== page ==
BRENDAN DOLAN FRODAY – MA Y 5TH FROM 6-8PM
Brendan Dolan is a multi-instrumentalist, excelling in the piano, Irish flute and tin whistle. He has worked with accordionist John Whelan, singer/songwriter Cathie Ryan, Andy Statman and Itzhak Perlman, and can be heard on the latest recordings of Billy McComiskey, Brian Conway and The Green Fields of America. Dolan is a teacher at the annual Augusta Heritage Center in Elkins West Virginia, and the Irish Arts Week in East Durham, New York. He maintains a vibrant school of Irish music for children in the New York City area.
LORETTA EGAN MURPHY FRIDAY MARCH 3RD FROM 6-8PM
This month’s Special Guest is Loretta Egan Murphy. Loretta plays the button accordion and the concertina. She is the winner of numerous national awards and has taught Irish music to hundreds of students in New York and Connecticut. Her CD, Beyond the Watery Lane, received critical acclaim in both the U.S. and Ireland. When she was younger, she and her sister Monica played the once bustling Catskills circuit. Loretta is also a GAC member and a key member of The Shamrock Traditional Irish Music Society and a fixture at our weekly Trad Music Sessions Wednesday nights from 7-9pm in the Carolan Room.
Linsey Céitinn is February’s first Friday Musician Feb 3rd 6-8pm
This award-winning fiddler and teacher will play the February’s First Friday Trad Music Session on February 3rd from 6-8pm. An accomplished musician, she’s president of The PV O’Donnell Branch of Comhaltas and a student of Brian Conway.
Traditional Irish Music Session with Kira Jewett Friday January 6th @ 6pm
Kira Jewett our Frist Friday Trad Musician started playing classically when she was just three years old but fell in love with the music of Ireland in her 20s and studied extensively with the virtuoso fiddler Brian Conway. She is the 2003 All-Ireland fiddle Slow Airs Champion. She is also a member of New Leaf and the band will play that night from 8-11PM!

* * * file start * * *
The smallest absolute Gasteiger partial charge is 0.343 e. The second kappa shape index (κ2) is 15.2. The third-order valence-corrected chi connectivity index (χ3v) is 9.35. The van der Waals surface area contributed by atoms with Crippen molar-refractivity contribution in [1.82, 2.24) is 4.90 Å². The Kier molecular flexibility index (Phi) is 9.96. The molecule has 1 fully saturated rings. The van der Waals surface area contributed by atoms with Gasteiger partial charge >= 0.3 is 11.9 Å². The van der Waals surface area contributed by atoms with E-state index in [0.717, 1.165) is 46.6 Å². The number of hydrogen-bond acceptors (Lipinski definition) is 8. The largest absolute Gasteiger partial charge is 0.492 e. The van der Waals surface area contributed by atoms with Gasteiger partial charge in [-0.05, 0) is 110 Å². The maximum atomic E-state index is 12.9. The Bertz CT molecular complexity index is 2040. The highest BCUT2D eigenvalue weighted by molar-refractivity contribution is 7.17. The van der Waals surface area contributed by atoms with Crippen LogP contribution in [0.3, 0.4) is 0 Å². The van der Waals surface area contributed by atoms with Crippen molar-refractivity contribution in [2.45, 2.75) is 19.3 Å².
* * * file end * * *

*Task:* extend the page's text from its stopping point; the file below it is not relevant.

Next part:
30TH LECTURE IN A SERIES ON IRISH HISTORY (STAIR NA HÉIREANN) “MARK TWAIN, T.S. ELIOT, AND IRISH AMERICA”
On May 7, 2023, at 2:00 pm in the Carolan Room, Christopher Dowd will be our lecturer
Dr. Dowd is Associate Professor and Chair of the English Department at the University of New Haven. His focus is on Irish-American literature and culture. In addition, he is the author of The Construction of Irish Identity in American Literature, and The Irish and the Origins of American Popular Culture.
Two of the most notable American writers of the 19th century helped shape popular perceptions about Irish-American identity. In The Adventures of Tom Sawyer and The Adventures of Huckleberry Finn, Mark Twain created one of the most beloved characters in all of American literature—Huck Finn—and describes him as an Irish boy. Yet, Huck’s Irishness has largely been ignored or erased over the past century. Similarly, T.S. Eliot’s character Sweeney appears in many plays and poems, including “The Wasteland.” Yet, the significance of his Irishness is also overlooked. This talk will consider the importance of Irish ethnicity to these foundational Irish texts by non-Irish writers and how it helped shape popular understandings of what it means to be Irish in America.
Tickets – $5.00 (Students with ID $2.00) Sorry we cannot accept GAC script or credit cards
Help us plan seating and refreshments by registering in advance. Register online at: firstname.lastname@example.org Subject: Irish History. Please provide name, address, phone and email.
Sunday May 14 | 2 Seatings
12pm-1:30pm or 2pm-3:30pm
Buffet style meal & a complimentary glass of Prosecco for Mom!
$35/person, $15/children 12 & under Reservations Required
In your email please specify what seating time and how many in your party – limit 8 to a table. Include #adults, #kids, and a phone number. Space is Limited RSVP ASAP to ensure your desired seating time. Note: the GAC accepts credit cards, along with scrip cards and cash.
MEMORIAL DAY BBQ MONDAY MAY 29TH FROM 12-3PM
Good food & great entertainment with music by AleHounds (1-4)
No reservation needed just come on down and enjoy a fun afternoon for the entire family!
(Bring a guest – but please sign’em in)
“Cead mile failte, 100,000 welcomes. Ireland and the Irish are famous for that sentiment, for the sincerity of their welcome and I want you to feel that uniquely Irish sentiment here today. I want you to feel like you’ve been welcomed home.
This past year, Ireland has felt much further away than any time is our life time and we appreciate even more our heritage, our culture and our home. We appreciate even more what’s it like to have a club like this, where we can feel that welcome, where we can meet a friend, enjoy their company, truly like a home away from home.